SandRidge’s attorneys counter that such change-of-control provisions are routinely demanded by lenders in connection with corporate debt and there are “substantial risks” involved in disabling them.
Such a move could impair “the company’s ability to obtain financing in the future,” SandRidge’s lawyers said in a March 6 filing.
In his ruling, Strine said directors’ refusal to deactivate the debt-acceleration provisions violated their legal duties to act in shareholders’ best interests.
“The incumbent board’s behavior is redolent more of the pursuit of an incremental advantage in a close contest, where a small margin may determine the outcome, than of any good-faith concern for the company, its creditors or its stockholders,” the judge wrote.
As part of the injunction, Strine ordered SandRidge officials not to rely on so-called “consent revocations” they’ve gathered as part of the proxy fight. Those revocations provide support for incumbent directors.
Wunderlich’s Wangler said it’s unclear how Strine’s ruling will affect the proxy contest. TPG-Axon needs 50 percent of SandRidge’s shareholders to vote in its favor, which is a high threshold, the analyst said. Any unvoted shares effectively are counted as votes to keep the existing board.
“I still feel it’s going to be tough to get enough of an uproar for enough shareholders to get up and vote,” he said. Wangler rates Sandridge a hold and doesn’t own any of its shares.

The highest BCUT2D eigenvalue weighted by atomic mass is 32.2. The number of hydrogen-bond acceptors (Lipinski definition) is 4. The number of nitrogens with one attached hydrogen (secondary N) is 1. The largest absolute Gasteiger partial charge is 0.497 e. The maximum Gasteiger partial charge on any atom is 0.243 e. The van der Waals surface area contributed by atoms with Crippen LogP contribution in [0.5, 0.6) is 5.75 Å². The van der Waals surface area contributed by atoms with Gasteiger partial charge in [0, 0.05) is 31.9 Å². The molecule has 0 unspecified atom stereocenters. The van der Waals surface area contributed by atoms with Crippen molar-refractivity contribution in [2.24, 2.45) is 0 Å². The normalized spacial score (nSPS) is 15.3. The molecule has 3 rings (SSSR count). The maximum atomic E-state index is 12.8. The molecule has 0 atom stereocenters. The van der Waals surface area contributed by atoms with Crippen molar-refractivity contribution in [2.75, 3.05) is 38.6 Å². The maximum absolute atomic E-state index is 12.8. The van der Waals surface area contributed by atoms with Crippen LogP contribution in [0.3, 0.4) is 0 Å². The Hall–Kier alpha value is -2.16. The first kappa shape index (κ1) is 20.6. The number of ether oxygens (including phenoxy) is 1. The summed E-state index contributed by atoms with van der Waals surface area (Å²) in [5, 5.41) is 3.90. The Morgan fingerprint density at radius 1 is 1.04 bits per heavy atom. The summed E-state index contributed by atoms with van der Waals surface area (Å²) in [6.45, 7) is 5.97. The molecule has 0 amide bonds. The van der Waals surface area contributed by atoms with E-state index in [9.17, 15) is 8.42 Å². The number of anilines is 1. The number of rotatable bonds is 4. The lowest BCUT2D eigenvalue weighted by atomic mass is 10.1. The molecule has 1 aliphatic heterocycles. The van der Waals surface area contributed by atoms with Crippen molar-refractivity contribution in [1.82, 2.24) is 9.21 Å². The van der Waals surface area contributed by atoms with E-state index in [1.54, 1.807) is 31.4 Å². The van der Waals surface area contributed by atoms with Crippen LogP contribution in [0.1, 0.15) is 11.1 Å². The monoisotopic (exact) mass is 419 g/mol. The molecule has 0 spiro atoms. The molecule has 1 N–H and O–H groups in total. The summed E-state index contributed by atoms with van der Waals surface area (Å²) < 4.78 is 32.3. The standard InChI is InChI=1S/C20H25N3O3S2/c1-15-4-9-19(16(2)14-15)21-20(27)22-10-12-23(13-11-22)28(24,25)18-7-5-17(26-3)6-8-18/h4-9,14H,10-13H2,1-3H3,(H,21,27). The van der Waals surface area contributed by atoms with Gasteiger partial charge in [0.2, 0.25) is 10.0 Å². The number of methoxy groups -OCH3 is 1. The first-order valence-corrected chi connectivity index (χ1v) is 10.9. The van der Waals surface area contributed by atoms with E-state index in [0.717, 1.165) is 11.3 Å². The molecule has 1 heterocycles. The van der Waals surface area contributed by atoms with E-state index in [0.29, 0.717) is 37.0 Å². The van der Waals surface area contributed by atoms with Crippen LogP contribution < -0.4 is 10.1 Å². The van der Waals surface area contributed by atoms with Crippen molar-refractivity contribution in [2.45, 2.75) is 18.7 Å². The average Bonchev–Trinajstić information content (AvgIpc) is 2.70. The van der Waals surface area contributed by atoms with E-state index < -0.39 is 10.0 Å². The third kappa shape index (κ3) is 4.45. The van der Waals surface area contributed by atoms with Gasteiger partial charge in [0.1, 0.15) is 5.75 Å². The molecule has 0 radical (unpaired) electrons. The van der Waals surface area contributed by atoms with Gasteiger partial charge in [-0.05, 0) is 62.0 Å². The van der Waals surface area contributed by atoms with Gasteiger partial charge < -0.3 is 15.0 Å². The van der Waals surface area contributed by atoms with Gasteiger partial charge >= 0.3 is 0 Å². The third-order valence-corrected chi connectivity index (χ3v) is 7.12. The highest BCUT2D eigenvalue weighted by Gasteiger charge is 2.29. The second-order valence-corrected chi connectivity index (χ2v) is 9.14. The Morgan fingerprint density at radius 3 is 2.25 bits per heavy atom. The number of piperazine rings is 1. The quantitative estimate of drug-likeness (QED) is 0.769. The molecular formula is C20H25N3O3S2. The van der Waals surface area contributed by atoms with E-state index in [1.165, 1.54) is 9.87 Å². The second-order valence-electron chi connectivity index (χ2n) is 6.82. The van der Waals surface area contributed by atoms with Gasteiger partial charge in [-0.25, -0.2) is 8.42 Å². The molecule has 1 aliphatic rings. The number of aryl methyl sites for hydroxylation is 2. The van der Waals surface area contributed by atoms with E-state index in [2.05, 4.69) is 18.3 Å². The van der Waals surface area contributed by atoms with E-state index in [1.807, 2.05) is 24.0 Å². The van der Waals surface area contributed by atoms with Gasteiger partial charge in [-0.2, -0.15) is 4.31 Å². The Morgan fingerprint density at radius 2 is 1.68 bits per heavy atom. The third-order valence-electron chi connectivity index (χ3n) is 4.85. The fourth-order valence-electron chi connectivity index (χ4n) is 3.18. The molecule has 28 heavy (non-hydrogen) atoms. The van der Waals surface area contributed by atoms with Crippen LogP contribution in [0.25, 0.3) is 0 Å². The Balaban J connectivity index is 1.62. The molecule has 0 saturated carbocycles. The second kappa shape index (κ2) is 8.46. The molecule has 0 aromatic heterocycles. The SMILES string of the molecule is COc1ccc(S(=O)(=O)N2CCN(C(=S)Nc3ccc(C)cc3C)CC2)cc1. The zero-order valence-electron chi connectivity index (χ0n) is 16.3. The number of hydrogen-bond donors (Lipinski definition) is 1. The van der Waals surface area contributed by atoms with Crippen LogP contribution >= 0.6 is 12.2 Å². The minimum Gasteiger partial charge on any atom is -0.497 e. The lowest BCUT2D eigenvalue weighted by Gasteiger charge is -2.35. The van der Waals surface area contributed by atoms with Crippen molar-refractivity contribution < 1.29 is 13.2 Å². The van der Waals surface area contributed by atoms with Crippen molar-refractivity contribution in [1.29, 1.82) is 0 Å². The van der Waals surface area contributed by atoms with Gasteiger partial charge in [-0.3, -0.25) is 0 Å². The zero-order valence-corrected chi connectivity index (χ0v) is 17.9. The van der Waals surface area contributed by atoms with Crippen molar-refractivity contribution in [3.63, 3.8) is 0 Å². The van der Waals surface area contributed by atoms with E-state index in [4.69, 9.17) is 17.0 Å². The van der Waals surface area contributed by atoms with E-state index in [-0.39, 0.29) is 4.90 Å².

Mark Lebovitch, a New York-based lawyer for Kallick, said in a phone interview that the ruling could play a major role in “what has become a very close proxy contest.”
In his derivative suit, Kallick contends SandRidge’s board has granted Ward lavish pay packages despite the company’s performance. Directors have approved “more than $150 million in compensation for Ward over the past five years,” the investor said in his complaint.
The board also previously allowed Ward to acquire interests in the company’s wells in return for contributing a share of the drilling costs, according to the complaint. SandRidge later ended that program.
The energy company has disclosed that it acquired working interests in leases from WCT Resources LLC, which is owned by trusts benefiting Ward’s children, according to filings with the U.S. Securities and Exchange Commission.
In a Jan. 17 letter to the company, Mount Kellett officials said SandRidge managers should hire outside lawyers to investigate business transactions between Ward, his son, Trent Ward, and the company.
SandRidge directors said Jan. 25 an internal review of the company’s transactions with firms controlled by Ward and his family “found no evidence of impropriety.”
SandRidge fell a penny to $5.81 in New York Stock Exchange composite trading today.
SandRidge’s 8.125 percent bonds due in 2022 rose more than 1 percent to 108.75 cents on the dollar, according to Trace, the bond-price reporting system of the Financial Industry Regulatory Authority.
The case is Kallick v. SandRidge Energy Inc., CA 8182-CS, Delaware Chancery Court (Wilmington).